Dhokha (Betrayal)


My eyes drifted to the right and a not-so familiar face greeted me. Sitting behind the counter in a skull cap, was a young man who couldn’t have been more than thirty.

“Fresh vegetables for sale. Why don’t you try these peas- straight from the farm?”

“Really?” I said. “They do look nice…you are new in town, aren’t you?”

“Ji, I just moved in to start business here.”

That was my first interaction with Ali. Every time I happened to pass-by, he would call out and I made a ritual of picking up some of his fresh yields. I never saw a crinkle on Ali’s face and mostly he looked cheerful. On some mornings, while I walked back from yoga, I would see him generously sprinkling water on  sabzis.

“Ali we do have severe water crisis here. I hope the sabzis are aware of that!”

During noon he was usually busy with men and women thronging his stall and he trying to get through all the haggling. This often exasperated me. Why should anyone bother a poor sabziwala for a rupee or two. But despite being busy, he never missed calling out to his regular customers who happened to pass-by.

“Nothing on your list today, Doctor Sa’ab?” he shouted on one such afternoon.

“On my way back Ali,” I replied. But there was one thing I clearly didn’t miss. He had addressed me differently that day. What must have made him think I was a doctor! Yes, it had been a childhood dream that had never materialized. But how did he know? I wasn’t aware and neither did I care. It sounded good and I didn’t mind.

Back home they took it seriously. “You should have told him.”

I didn’t think so. To me it was an innocuous lie. In fact, it wasn’t even a lie. It was just nothing. I wasn’t giving him prescriptions or treatments.

And so, our mild exchanges continued. He belonged to Kashmir and had moved to Shimla with some of his friends for work. It was a safe haven and a lot like his home. He hoped to make decent money for his family here. Maybe he would call them here sometime later. My knowledge of his home state always gladdened his heart. Another day he told me that he might have to vacate the shop soon because the owner had escalated the rent and there wasn’t that much earning. He said he was considering moving closer to the hospital and I should visit him there for vegetables. I never bargained with Ali and mostly didn’t even ask prices. He would just make a few calculations on a piece of paper and I would pay the lump sum amount.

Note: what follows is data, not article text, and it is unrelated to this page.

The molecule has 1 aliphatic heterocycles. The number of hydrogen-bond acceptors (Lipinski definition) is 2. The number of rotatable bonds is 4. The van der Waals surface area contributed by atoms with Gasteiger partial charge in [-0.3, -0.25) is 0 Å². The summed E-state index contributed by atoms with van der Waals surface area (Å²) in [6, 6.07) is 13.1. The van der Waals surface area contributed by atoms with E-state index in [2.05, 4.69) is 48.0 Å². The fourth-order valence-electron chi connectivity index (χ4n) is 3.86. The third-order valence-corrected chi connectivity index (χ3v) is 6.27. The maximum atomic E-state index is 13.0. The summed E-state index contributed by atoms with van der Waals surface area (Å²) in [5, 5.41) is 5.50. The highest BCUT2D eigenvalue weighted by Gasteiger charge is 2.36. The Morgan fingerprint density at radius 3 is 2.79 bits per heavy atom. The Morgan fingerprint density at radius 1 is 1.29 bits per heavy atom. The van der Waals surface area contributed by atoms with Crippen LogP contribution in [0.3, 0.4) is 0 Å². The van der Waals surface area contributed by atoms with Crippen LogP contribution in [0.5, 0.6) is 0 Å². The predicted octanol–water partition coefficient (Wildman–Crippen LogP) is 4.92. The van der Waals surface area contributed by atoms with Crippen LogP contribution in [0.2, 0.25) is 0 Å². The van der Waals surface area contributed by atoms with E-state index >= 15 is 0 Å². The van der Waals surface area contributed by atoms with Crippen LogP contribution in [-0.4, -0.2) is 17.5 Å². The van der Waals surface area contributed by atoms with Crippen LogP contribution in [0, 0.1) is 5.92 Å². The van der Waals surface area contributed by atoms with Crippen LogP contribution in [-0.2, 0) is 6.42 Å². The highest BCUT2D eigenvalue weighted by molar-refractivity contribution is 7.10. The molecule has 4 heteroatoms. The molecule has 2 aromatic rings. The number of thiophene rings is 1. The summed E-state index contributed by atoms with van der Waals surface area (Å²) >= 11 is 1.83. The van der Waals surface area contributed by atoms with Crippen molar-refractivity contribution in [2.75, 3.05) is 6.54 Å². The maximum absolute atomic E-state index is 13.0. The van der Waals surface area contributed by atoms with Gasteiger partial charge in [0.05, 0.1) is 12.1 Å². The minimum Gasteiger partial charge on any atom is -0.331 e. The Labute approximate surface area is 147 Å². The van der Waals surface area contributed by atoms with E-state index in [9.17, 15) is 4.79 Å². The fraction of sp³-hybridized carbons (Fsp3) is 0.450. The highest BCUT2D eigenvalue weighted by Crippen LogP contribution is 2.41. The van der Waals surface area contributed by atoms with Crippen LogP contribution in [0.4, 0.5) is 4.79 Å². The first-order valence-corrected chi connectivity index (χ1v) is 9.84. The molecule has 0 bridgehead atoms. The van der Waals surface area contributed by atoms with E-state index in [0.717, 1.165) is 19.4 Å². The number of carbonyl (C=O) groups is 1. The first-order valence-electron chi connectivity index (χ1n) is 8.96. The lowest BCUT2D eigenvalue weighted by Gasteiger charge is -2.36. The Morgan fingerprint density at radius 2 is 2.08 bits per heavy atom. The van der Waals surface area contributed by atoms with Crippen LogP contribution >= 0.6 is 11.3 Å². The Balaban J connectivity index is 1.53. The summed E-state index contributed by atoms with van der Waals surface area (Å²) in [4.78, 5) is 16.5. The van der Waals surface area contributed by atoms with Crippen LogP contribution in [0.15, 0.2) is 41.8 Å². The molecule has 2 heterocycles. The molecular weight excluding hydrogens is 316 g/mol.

Sometimes I thought that I had become Ali’s go-to person of sorts. Like I had a remedy for all his problems. Or maybe he just liked talking to me.

One Saturday he came up with something I wasn’t really prepared for. “Doctor Sa’ab, my cough just doesn’t subside. I was thinking if you could prescribe some effective medicine.”

This was tough. No, I wasn’t going to tell him that I was no doctor. Not even remotely. I could have given him the names of a few well-known cough syrups but I decided to play safe.

“Ali, I don’t recommend medicines for these small issues. I’ll give you a few home-remedies though. They should do wonders.”

The next day Ali went home for a month. His absence was noticeable but life had to carry on. I moved to another vendor and as is my habit, I soon managed to make one more friend. Although I did miss my daily conversations with Ali.

However, there was something very peculiar that I couldn’t miss. Now, I wasn’t spending as much on sabzis as I would with Ali. I hadn’t cut down on my purchase. So, what was it? Exactly what you’ve guessed. My friend had been overcharging for the vegetables. I wouldn’t say that I was angry. Hurt-yes. It felt like I had been back-stabbed. No, he wasn’t charging exorbitantly, maybe an extra twenty to thirty rupees now and then. But then you don’t need monstrous lies to break trust. Even a speck is enough to cast a blow.

I promised myself that I wouldn’t visit Ali ever again. I knew a little secret now and refused to be fooled.

The holiday month was over soon and Ali was behind the counter once again. I could see him from a distance as I went up the slope. I was determined to turn a deaf ear to all his greetings.

“Doctor Sa’ab. I am back, Doctor Sa’ab. The home-remedy for my sore throat worked wonders and I got you some Kashmiri apples, just to say thank you!”

I smiled back. ‘Doctor Sa’ab’- was it time for me to reveal the truth before confronting him? Did he also know a little secret about me just as I had discovered something about him? Maybe…maybe not.

“Welcome back Ali,”I said. “How about some fresh peas with those apples?”



12 thoughts on “Dhokha (Betrayal)”

  1. Pingback: A Hundred Quills

  2. Shubhlakshana

    Interesting !! I feel every moment there is a betrayal . It is really difficult to trust but if you are vulnerable , you can’t get off this bad habit 😔…

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